“Cauliflower cheese is a staple of the country pub bain marie, which is probably why I love it so much. Nothing makes me happier than counter meals in far-flung places, but I also like putting my own spin on them at home. So instead of serving this as a side for a huge chunk of roast meat, I wrap it in flaky pastry and make little hand pies.” 

Makes 12
1 head of cauliflower, cut into florets
1 onion, sliced
4 thyme sprigs
4 garlic cloves, unpeeled
3 tablespoons olive oil
salt and pepper
3 sheets ready-made puff pastry, thawed
1 free-range egg, beaten
50 g (½ cup) grated parmesan
2 thyme sprigs, leaves picked

For the cheese sauce:
60 g butter
3 heaped tablespoons plain flour
750 ml (3 cups) milk, heated
large handful of grated mature cheddar
½ teaspoon dijon mustard
½ teaspoon cayenne pepper
(optional) salt and pepper

Preheat the oven to 225°C (fan-forced).

Pop the cauliflower florets, onion, thyme, garlic and olive oil on a large baking tray, season with salt and pepper
and gently toss to combine. Roast, tossing occasionally, for 35–40€minutes or until almost tender. Remove and set aside but leave the oven on.

While the cauliflower is roasting, make the sauce. Melt the butter in a medium saucepan over low heat, then whisk in the flour to create a smooth paste. Slowly pour in the milk while whisking constantly, then cook for 5–10 minutes or until the sauce is thick and smooth. You want it to be slightly thicker than a normal bechamel.

Take the sauce of the heat, then add the cheese, mustard and cayenne pepper (if using), and season to taste. Stir until the cheese has melted and the sauce is smooth. Add the roasted cauliflower and gently stir through. Set aside.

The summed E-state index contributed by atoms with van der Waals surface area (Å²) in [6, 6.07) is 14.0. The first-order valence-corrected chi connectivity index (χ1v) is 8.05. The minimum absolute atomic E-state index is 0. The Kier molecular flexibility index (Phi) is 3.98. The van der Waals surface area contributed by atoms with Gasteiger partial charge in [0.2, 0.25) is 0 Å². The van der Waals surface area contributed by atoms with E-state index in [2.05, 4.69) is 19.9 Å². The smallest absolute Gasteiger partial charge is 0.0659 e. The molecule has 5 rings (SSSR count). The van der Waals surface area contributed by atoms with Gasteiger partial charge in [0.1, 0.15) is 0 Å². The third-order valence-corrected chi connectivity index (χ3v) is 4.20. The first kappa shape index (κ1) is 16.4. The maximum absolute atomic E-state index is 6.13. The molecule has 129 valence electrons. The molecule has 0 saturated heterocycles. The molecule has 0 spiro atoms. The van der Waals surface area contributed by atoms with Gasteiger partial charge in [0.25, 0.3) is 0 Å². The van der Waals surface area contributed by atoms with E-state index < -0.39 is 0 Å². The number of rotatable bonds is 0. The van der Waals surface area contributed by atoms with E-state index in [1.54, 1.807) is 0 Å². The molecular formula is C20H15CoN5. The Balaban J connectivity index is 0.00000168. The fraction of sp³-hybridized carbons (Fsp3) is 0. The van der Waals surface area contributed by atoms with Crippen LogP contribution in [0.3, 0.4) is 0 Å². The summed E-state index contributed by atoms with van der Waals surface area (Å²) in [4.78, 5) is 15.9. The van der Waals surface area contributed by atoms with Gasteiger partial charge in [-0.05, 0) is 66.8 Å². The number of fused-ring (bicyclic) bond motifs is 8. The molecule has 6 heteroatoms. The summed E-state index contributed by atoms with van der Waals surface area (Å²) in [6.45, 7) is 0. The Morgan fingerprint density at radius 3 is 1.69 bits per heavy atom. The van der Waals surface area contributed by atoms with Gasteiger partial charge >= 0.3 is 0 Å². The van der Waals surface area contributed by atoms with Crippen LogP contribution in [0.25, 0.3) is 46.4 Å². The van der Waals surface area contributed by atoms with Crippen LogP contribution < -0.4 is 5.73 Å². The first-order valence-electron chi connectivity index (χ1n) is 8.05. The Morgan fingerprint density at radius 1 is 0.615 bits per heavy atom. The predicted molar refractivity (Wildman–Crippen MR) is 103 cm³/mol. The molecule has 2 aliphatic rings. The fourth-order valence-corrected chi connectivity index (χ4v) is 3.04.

Place the pastry sheets on a clean bench and cut each sheet into four squares (so you have 12 all up).

Line two baking trays with baking paper. Place a pastry square on one of the prepared trays and pop a heaped tablespoon of the cauliflower mixture in the middle. Bring the four corners together into the centre and pinch together.

Repeat with the remaining pastry squares and cauliflower cheese.

Brush the pastries with beaten egg and sprinkle with the parmesan. Pop them in the oven for 15–20 minutes or until the pastry is golden brown. Remove from the oven and sprinkle with thyme, then serve with your fave relish or sauce.

#MeatFreeMonday: Samosas – A Pinch of Nom – Kate Allinson & Kay Feathestone

When I first picked up this book and started flicking through the recipes to see what might catch my eye, I failed to notice “100 slimming home style recipes” noted on the front cover. The fact that these are calorie reduced meals did not detract me from exploring this book; the types of meals here are things I might make everyday – healthy home cooking choices. What a great book! I hope you find some, new favourites here too.

Pinch of Nom by Kate Allinson and Kay Featherstone is published by Bluebird, RRP $39.99 and is available in all good bookstores.

 

Samosas

Prep time: 10 mins | Cooking time: 15 mins | 151 KCAL per serving

 

Yes, you read correctly: samosas! Making a simple swap from pastry to tortilla wrap instantly brings down the calories. Filled with fresh ingredient, you’ll be reaching for these time and time again for fakeaway nights (served with our Super Simple Chicken Curry on page 58), or just as a snack.” p. 224